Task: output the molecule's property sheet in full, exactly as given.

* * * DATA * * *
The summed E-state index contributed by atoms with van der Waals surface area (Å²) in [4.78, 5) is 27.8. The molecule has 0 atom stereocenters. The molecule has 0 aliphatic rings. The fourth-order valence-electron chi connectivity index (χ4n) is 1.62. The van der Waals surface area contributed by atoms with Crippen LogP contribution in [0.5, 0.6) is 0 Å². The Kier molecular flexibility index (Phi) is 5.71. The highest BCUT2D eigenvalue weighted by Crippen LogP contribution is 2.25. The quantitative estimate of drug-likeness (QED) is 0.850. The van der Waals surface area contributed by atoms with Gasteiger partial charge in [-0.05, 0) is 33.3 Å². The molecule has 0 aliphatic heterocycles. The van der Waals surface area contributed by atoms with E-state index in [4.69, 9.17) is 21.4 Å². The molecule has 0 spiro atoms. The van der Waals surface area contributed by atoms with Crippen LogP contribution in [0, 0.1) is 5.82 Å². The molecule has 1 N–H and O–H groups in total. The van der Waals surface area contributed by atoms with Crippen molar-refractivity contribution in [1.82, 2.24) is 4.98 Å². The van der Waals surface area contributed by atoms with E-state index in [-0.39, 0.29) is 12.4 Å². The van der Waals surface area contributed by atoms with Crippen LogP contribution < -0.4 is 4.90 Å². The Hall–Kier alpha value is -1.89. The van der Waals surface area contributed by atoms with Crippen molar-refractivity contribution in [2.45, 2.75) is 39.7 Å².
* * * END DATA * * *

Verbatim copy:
The summed E-state index contributed by atoms with van der Waals surface area (Å²) in [4.78, 5) is 27.8. The molecule has 0 atom stereocenters. The molecule has 0 aliphatic rings. The fourth-order valence-electron chi connectivity index (χ4n) is 1.62. The van der Waals surface area contributed by atoms with Crippen LogP contribution in [0.5, 0.6) is 0 Å². The Kier molecular flexibility index (Phi) is 5.71. The highest BCUT2D eigenvalue weighted by Crippen LogP contribution is 2.25. The quantitative estimate of drug-likeness (QED) is 0.850. The van der Waals surface area contributed by atoms with Gasteiger partial charge in [-0.05, 0) is 33.3 Å². The molecule has 0 aliphatic heterocycles. The van der Waals surface area contributed by atoms with E-state index in [4.69, 9.17) is 21.4 Å². The molecule has 0 spiro atoms. The van der Waals surface area contributed by atoms with Crippen LogP contribution in [0, 0.1) is 5.82 Å². The molecule has 1 N–H and O–H groups in total. The van der Waals surface area contributed by atoms with Crippen molar-refractivity contribution in [1.82, 2.24) is 4.98 Å². The van der Waals surface area contributed by atoms with E-state index in [-0.39, 0.29) is 12.4 Å². The van der Waals surface area contributed by atoms with Crippen LogP contribution < -0.4 is 4.90 Å². The Hall–Kier alpha value is -1.89. The van der Waals surface area contributed by atoms with Crippen molar-refractivity contribution in [2.45, 2.75) is 39.7 Å².